The influx of neighbouring peoples from the north into the Greek lands is a most interesting phenomenon. Once the boundary - walls of the medieval nation - based states had fallen and the Balkan Peninsula had become a unified Turkish possession, there was completed freedom of movement for the various Balkan peoples, particularly the Christians.


Α large number of Greeks travelled northwards to stop temporarily or settle permanently in the ancient Greek towns and cities of Bulgaria, reinforcing the indigenous Greek population (or even forming settlements in new villages). Some went still further north to the trans-Danubian provinces, where they invigorated the small nuclei of Greek settlements dating from the last years of Byzantium, or founded new ones; others, again, made for what is to-day Yugoslavia. However, at the time when all this was happening, a comparable stream of peoples was flowing in the opposite direction, with the northern Greek lands as their goal; and this influx was made up principally of Bulgarians.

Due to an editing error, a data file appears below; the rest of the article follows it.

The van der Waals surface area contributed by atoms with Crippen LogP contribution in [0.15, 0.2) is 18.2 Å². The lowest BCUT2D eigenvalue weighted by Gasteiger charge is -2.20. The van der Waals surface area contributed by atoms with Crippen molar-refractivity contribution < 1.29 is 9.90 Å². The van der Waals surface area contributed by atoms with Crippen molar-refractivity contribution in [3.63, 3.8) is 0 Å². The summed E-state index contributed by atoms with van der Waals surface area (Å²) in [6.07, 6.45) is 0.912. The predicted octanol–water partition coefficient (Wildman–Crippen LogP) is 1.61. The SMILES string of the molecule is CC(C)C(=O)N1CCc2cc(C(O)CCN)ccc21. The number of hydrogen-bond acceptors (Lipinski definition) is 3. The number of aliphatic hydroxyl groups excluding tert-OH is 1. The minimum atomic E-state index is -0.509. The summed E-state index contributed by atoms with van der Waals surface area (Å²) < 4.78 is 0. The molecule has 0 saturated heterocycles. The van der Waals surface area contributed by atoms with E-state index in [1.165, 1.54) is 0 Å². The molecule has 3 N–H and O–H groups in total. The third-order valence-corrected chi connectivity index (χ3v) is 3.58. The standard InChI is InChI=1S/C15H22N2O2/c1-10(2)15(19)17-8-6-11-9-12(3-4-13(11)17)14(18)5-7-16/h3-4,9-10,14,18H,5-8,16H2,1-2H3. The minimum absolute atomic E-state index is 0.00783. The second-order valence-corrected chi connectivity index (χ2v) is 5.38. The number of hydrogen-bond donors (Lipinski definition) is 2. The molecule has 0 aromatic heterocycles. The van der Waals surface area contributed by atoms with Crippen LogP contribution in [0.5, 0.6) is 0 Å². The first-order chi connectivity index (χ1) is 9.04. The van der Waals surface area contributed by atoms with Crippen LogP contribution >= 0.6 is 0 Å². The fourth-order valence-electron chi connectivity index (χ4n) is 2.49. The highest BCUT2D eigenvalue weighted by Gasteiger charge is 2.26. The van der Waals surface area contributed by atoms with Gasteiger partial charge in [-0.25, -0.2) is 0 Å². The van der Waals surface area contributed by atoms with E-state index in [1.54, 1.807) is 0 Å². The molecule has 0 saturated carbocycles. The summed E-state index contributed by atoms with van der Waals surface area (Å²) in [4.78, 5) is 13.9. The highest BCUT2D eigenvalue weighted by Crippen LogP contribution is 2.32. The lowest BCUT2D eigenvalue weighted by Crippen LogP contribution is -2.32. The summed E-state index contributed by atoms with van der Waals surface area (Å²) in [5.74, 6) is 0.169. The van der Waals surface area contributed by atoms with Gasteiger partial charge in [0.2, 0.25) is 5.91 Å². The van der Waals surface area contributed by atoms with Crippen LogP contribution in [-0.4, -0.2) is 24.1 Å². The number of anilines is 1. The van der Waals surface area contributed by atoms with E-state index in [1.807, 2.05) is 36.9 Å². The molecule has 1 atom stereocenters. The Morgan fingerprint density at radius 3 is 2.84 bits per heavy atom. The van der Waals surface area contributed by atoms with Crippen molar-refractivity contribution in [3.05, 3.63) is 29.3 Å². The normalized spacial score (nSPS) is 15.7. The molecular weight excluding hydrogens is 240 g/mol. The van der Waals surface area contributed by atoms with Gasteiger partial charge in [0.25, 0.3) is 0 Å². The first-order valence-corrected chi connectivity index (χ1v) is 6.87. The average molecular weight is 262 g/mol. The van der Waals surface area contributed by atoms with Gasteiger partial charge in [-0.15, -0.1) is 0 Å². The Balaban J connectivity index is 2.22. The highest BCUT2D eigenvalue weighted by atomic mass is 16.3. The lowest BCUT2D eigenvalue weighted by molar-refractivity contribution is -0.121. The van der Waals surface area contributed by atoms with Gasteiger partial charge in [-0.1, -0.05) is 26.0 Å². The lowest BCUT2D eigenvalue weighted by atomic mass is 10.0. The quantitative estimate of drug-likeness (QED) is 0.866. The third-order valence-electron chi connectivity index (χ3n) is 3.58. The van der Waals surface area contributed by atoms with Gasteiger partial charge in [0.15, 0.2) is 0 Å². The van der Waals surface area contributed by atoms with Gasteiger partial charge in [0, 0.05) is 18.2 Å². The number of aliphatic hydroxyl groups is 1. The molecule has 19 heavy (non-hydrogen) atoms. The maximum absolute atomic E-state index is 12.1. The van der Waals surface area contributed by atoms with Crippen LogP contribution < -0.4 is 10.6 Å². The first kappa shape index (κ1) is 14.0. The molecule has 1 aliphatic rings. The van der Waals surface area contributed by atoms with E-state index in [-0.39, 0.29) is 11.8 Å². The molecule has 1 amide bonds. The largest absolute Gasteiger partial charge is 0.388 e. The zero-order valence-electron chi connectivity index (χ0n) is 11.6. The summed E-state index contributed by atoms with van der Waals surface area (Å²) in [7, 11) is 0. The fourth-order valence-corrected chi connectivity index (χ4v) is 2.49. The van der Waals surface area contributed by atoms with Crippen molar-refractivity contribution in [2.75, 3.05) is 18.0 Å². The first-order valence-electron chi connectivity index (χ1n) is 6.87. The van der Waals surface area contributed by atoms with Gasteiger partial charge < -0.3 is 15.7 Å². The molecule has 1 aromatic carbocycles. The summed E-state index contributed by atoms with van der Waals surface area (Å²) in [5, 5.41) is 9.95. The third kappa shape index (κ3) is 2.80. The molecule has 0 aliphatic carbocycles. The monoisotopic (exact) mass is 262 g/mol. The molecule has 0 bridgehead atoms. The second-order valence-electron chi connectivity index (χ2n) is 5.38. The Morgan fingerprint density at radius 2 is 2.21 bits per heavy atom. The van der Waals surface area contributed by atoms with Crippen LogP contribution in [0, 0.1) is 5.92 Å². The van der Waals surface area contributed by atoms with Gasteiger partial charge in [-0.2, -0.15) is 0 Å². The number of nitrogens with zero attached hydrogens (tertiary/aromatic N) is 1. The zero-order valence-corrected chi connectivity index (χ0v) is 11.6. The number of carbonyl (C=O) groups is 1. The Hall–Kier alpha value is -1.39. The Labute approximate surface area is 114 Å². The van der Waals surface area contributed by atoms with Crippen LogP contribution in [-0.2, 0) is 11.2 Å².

The valleys of the Strymon and the Nestus, and the narrow passes through the mountains provided natural routes for the descent south-wards of Bulgarian peasants, labourers, etc. [2]. This movement increased in intensity with the passage of the centuries, until in the 19th century and the beginning of the 20th, the influx had become a veritable flood. In his account of these movements Koledarov, who speaks of the inhabitants of even Kastoriá and Krúševo as Bulgars, one and all, writes as follows: "The impoverished population of the mountain regions found work on the shores of the Belomore (Aegean) as labourers on the farms of the 'beys' and as herdsmen for the Turkish cattle-breeders. In fact, by virtue of their enterprising spirit and well-known application, they found many ways of making their labour desirable to the rich men of



1. Gökbilgin, Rumeli᾽de Yürükler, pp. 75-76.


2. P. Koledarov, The ethnic composition of the Drama region (in Bulgarian), «Izvestija na Instituta za Istorija» 10 (1962) 176-177.